3. Jenkinson accordingly was suspicious of the prac­tice of acquisition, where an archives acquired a fonds created by another individual or organization, of which he observed: “Turning to the other kind of Archives, that of documents written originally by one person or body and preserved by another, we have not of course the same guarantee against forg­ery or tampering, because there are now two sides involved and either may have a motive for deceiving the other.”

      ... such devotion to the institution, as if individuals working in government didn't alter the record themselves ...

    4. His Creed, the Sanctity of Evidence; his Task, the conservation of every scrap of Evidence attaching to the Documents committed to his charge; his Aim to provide, without prejudice or thought, for all who wish to know the Means of Knowledge.

      reminds me so much of Open Data mantras


  32. Apr 2017
    1. They already police their networks for pornography, and quite well.

      I'm no expert, but is this really the case?

    1. their ia_archiver web crawler consults a publisher’s robots.txt to determine what parts of a website to archive and how often

      I've since heard from several people that the Internet Archive does not respect robots.txt when crawling at all, and that the robots.txt is only consulted when deciding what archived content to make available in the WayBack machine.

      I've never actually looked at my logs closely enough to confirm this, I guess because I've never actually told ia_archiver to go away either ...

    1. In identifying the need to shift from post-modern theory to archival performance,Schwartz brings diplomatic and photographic theory together to demonstrate thearchivalvalues of one specific form—of photographs

      Archival performance -- I like the sound of that, and how it could relate to performativity more generally.

    2. With the myths of the simplicity of the format-neutral world beginning to unravel,archivists can now grasp the complexities of debates about form and practice that newformats, in particular electronic records, are stimulating. Ultimately, the advent of thespecial format of electronic records has the potential finally to eradicate the pestilence ofthe traditional format-neutral stance from archival thinking and practice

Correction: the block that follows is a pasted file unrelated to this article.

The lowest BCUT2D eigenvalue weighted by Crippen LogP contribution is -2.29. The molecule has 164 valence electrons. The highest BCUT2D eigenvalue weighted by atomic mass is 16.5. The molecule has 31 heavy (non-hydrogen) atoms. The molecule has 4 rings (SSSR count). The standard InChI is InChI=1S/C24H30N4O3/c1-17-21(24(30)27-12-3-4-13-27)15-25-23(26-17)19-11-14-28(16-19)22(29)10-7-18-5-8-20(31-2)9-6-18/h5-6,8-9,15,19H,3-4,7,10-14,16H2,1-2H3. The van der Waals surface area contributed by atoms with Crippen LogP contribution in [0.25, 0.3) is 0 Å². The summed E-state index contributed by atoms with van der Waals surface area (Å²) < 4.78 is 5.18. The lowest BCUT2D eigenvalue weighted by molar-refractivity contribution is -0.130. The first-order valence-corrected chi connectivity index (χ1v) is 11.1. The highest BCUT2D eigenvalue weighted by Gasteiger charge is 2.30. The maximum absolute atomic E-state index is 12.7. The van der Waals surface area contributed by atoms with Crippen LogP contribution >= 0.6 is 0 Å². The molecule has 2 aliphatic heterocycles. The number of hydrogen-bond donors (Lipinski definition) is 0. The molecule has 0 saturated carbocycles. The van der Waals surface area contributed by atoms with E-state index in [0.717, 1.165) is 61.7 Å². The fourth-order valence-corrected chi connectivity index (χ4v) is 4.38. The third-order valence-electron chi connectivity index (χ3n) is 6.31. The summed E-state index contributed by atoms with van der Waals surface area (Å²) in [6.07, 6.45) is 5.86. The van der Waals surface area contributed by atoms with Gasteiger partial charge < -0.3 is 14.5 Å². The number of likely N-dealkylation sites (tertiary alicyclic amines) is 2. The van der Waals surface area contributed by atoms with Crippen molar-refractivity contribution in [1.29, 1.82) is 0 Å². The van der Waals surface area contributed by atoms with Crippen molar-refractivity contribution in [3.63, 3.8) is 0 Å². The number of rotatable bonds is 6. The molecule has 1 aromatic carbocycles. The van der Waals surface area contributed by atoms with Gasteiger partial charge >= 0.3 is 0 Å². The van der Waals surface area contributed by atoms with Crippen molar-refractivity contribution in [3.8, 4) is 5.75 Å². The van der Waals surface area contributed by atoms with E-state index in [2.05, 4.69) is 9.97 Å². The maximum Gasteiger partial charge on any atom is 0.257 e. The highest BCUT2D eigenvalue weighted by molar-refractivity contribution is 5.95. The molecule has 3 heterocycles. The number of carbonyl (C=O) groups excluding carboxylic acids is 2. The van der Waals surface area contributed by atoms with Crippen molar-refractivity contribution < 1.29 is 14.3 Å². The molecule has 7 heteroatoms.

Strong words! So can we even talk about an "archival science" after this?

    3. the critical characteristic is that a record has to be linked to doing something – it isinherently transactional in its nature

      love this focus on "doing something" does that come from Jenkinson, or somewhere else?

    4. The movement from an archive to a collection is characterised by achange in the unity and coherence which is derived from the collector who ‘‘constructs anarrative of luck which replaces the narrative of production’’ (Stewart1984, p. 165).

      It's interesting to see the archive put in conversation with collections like this. It reminds me of some discussions about web archives and whether they were in fact had more to do with collections than archives.

    5. However, many historians, including the late Raphael Samuel who considered archivistsand librarians as the ‘‘Poor Bloody Infantry of the profession’’ (Samuel1994, pp. 18–19),have yet to understand the active role that archivists and librarians play in ‘pre-cooking’the raw materials of history (Elkner2003, p. 55).

      Troulliout too.

    6. urportedly format-neutral approach to archival research andpractices

      reminds me of ricky's position on needing to specialize in different formats -- the ideas need not necessarily translate across formats?


    1. A return to the older notion of “multiplying the copies” may make more sense: such copies will not, by definition, be unique, but will that make any difference?